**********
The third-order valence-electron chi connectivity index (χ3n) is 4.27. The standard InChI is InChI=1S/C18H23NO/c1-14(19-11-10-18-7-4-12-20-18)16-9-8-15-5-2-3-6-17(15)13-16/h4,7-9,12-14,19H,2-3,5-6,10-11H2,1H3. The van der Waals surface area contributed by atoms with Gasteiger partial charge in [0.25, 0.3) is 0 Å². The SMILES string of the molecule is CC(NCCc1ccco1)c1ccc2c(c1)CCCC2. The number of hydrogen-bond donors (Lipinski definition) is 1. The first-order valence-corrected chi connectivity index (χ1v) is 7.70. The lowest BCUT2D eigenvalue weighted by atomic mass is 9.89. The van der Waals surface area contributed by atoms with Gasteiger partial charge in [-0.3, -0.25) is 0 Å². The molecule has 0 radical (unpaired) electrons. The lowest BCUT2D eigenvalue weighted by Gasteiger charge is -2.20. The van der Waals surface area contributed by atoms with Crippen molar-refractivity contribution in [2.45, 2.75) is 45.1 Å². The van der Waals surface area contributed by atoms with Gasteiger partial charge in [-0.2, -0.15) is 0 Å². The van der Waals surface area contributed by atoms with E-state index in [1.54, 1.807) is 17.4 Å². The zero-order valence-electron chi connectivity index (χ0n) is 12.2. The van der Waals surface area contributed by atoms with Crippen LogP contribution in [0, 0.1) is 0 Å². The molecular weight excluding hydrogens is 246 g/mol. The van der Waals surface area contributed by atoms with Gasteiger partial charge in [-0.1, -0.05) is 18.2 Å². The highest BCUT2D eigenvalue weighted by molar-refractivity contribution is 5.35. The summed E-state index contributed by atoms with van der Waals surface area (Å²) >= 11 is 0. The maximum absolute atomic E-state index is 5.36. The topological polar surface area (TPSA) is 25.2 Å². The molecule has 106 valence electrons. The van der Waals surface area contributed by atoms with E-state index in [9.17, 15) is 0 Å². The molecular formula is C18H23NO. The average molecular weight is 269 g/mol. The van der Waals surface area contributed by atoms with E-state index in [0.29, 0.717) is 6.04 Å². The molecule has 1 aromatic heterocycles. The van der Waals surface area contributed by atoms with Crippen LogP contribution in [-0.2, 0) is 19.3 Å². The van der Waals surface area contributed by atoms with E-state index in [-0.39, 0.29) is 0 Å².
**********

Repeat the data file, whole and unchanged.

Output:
The third-order valence-electron chi connectivity index (χ3n) is 4.27. The standard InChI is InChI=1S/C18H23NO/c1-14(19-11-10-18-7-4-12-20-18)16-9-8-15-5-2-3-6-17(15)13-16/h4,7-9,12-14,19H,2-3,5-6,10-11H2,1H3. The van der Waals surface area contributed by atoms with Gasteiger partial charge in [0.25, 0.3) is 0 Å². The SMILES string of the molecule is CC(NCCc1ccco1)c1ccc2c(c1)CCCC2. The number of hydrogen-bond donors (Lipinski definition) is 1. The first-order valence-corrected chi connectivity index (χ1v) is 7.70. The lowest BCUT2D eigenvalue weighted by atomic mass is 9.89. The van der Waals surface area contributed by atoms with Gasteiger partial charge in [-0.3, -0.25) is 0 Å². The molecule has 0 radical (unpaired) electrons. The lowest BCUT2D eigenvalue weighted by Gasteiger charge is -2.20. The van der Waals surface area contributed by atoms with Crippen molar-refractivity contribution in [2.45, 2.75) is 45.1 Å². The van der Waals surface area contributed by atoms with Gasteiger partial charge in [-0.2, -0.15) is 0 Å². The van der Waals surface area contributed by atoms with E-state index in [1.54, 1.807) is 17.4 Å². The zero-order valence-electron chi connectivity index (χ0n) is 12.2. The van der Waals surface area contributed by atoms with Crippen LogP contribution in [0, 0.1) is 0 Å². The molecular weight excluding hydrogens is 246 g/mol. The van der Waals surface area contributed by atoms with Gasteiger partial charge in [-0.1, -0.05) is 18.2 Å². The highest BCUT2D eigenvalue weighted by molar-refractivity contribution is 5.35. The summed E-state index contributed by atoms with van der Waals surface area (Å²) >= 11 is 0. The maximum absolute atomic E-state index is 5.36. The topological polar surface area (TPSA) is 25.2 Å². The molecule has 106 valence electrons. The van der Waals surface area contributed by atoms with E-state index in [9.17, 15) is 0 Å². The molecular formula is C18H23NO. The average molecular weight is 269 g/mol. The van der Waals surface area contributed by atoms with E-state index in [0.29, 0.717) is 6.04 Å². The molecule has 1 aromatic heterocycles. The van der Waals surface area contributed by atoms with Crippen LogP contribution in [-0.2, 0) is 19.3 Å². The van der Waals surface area contributed by atoms with E-state index in [-0.39, 0.29) is 0 Å².